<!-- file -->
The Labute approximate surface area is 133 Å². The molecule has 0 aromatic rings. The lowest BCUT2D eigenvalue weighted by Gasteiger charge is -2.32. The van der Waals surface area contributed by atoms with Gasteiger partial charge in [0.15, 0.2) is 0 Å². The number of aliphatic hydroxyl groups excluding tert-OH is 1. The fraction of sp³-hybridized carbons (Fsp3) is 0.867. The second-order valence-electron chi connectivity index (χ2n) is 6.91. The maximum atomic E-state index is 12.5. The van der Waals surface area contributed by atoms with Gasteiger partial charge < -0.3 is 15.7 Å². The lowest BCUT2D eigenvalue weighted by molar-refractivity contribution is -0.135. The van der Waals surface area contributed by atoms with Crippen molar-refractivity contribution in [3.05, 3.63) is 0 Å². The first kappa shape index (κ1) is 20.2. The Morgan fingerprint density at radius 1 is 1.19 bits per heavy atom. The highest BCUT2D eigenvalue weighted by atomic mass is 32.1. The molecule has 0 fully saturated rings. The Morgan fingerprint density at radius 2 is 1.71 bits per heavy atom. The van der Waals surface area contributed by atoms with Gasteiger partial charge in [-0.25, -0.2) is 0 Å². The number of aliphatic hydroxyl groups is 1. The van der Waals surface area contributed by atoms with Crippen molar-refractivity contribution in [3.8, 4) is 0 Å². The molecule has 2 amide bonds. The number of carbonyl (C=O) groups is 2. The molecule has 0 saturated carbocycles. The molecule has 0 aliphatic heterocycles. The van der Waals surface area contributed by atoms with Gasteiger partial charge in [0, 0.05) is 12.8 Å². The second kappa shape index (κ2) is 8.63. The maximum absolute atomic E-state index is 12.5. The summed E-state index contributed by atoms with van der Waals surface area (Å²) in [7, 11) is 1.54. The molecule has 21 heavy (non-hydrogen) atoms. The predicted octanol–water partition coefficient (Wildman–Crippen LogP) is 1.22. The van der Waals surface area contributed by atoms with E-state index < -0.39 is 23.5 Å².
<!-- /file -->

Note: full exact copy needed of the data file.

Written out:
The Labute approximate surface area is 133 Å². The molecule has 0 aromatic rings. The lowest BCUT2D eigenvalue weighted by Gasteiger charge is -2.32. The van der Waals surface area contributed by atoms with Gasteiger partial charge in [0.15, 0.2) is 0 Å². The number of aliphatic hydroxyl groups excluding tert-OH is 1. The fraction of sp³-hybridized carbons (Fsp3) is 0.867. The second-order valence-electron chi connectivity index (χ2n) is 6.91. The maximum atomic E-state index is 12.5. The van der Waals surface area contributed by atoms with Gasteiger partial charge < -0.3 is 15.7 Å². The lowest BCUT2D eigenvalue weighted by molar-refractivity contribution is -0.135. The van der Waals surface area contributed by atoms with Crippen molar-refractivity contribution in [3.05, 3.63) is 0 Å². The first kappa shape index (κ1) is 20.2. The Morgan fingerprint density at radius 1 is 1.19 bits per heavy atom. The highest BCUT2D eigenvalue weighted by atomic mass is 32.1. The molecule has 0 fully saturated rings. The Morgan fingerprint density at radius 2 is 1.71 bits per heavy atom. The van der Waals surface area contributed by atoms with Gasteiger partial charge in [-0.25, -0.2) is 0 Å². The number of aliphatic hydroxyl groups is 1. The van der Waals surface area contributed by atoms with Crippen molar-refractivity contribution in [3.8, 4) is 0 Å². The molecule has 2 amide bonds. The number of carbonyl (C=O) groups is 2. The molecule has 0 saturated carbocycles. The molecule has 0 aliphatic heterocycles. The van der Waals surface area contributed by atoms with Gasteiger partial charge in [0, 0.05) is 12.8 Å². The second kappa shape index (κ2) is 8.63. The maximum absolute atomic E-state index is 12.5. The summed E-state index contributed by atoms with van der Waals surface area (Å²) in [7, 11) is 1.54. The molecule has 21 heavy (non-hydrogen) atoms. The predicted octanol–water partition coefficient (Wildman–Crippen LogP) is 1.22. The van der Waals surface area contributed by atoms with E-state index < -0.39 is 23.5 Å².